Techno-Fix: Why Technology Won't Save Us or the Environment
In the last one hundred years — a mere blip on the geologic time scale — the world has seen amazing scientific and technological advances. From the electric cars on our highways, to the genetically-altered foods on our plates, every aspect of our life is touched by technology. What's more, scientists and inventors promise to find solutions to the many environmental problems that we now face. . . . Or will they?
In their new book, Techno-Fix, Michael and Joyce Huesemann warn that our confidence in technology and belief that it will save us is "suicidal" and that many of our inventions are causing more harm than good. A bit like David taking a shot at Goliath, the two are taking on the current system.
Huesemann says he doesn't hate technology, he just wants it to be used for something good. "We need to shift science and technology in a new direction because our best scientists are busy building better weapons and increasing corporate profits, while only a very small fraction are devoted to solving environmental problems or making us environmentally sustainable. Our federal government spends $70 to 80 billion each year for national defense research, compared to about $2 billion for environmental research."
He says that instead of addressing the root causes of our problems, we use "techno-fixes," which only address the symptoms, like the plan by oil companies to start pumping CO2 into the ground. What's more, techno-fixes always have unintended consequences, which means we need to come up with a new techno-fix to solve the problems created from our last techno-fix.
Shortly after graduating with a PhD in chemical engineering, Michael Huesemann went to work for a large international company. Thinking they had hired him to solve environmental problems, he was dismayed to learn they wanted him to work on getting more lenient environmental regulations for them. Feeling an ethical conflict, he soon left and took his career in a new direction, pursuing renewable energy.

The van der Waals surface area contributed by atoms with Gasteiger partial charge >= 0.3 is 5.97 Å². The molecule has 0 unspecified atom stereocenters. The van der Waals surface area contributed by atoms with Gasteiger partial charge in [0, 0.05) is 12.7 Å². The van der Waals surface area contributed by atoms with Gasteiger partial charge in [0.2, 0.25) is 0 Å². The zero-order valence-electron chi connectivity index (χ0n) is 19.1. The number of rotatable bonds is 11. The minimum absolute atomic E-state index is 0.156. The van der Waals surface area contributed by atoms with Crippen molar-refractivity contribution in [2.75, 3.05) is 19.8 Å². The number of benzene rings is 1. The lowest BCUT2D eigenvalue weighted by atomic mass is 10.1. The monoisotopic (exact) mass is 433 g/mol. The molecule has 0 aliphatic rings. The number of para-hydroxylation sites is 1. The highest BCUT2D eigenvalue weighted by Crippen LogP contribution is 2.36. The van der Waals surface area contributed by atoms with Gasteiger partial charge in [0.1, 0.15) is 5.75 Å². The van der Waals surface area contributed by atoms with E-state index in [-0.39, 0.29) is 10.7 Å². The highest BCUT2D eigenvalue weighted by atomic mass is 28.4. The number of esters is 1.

He says that was the birth of this techno-fix project and the reason why he especially wants students to examine their values early on and decide what they will and will not do, pointing out that many physicists end up developing weapons and organic chemists end up creating harmful chemicals. "Every profession has this ethical conflict, it's always a choice to do something constructive for social change or the environment.'
Even if we get a handle on our population and consumerism, he says "it will be a major challenge, have a major impact on society and take incredible effort by industry to make these changes." For Huesemann, the solution is simple: convert entirely to renewable energy, use only sustainable materials, recycle everything, and produce only biodegradable non-toxic waste.
Looks like we're gonna need a lot more than a quick techno-fix.
--Cyndy Patrick/image courtesy of Michael Huesemann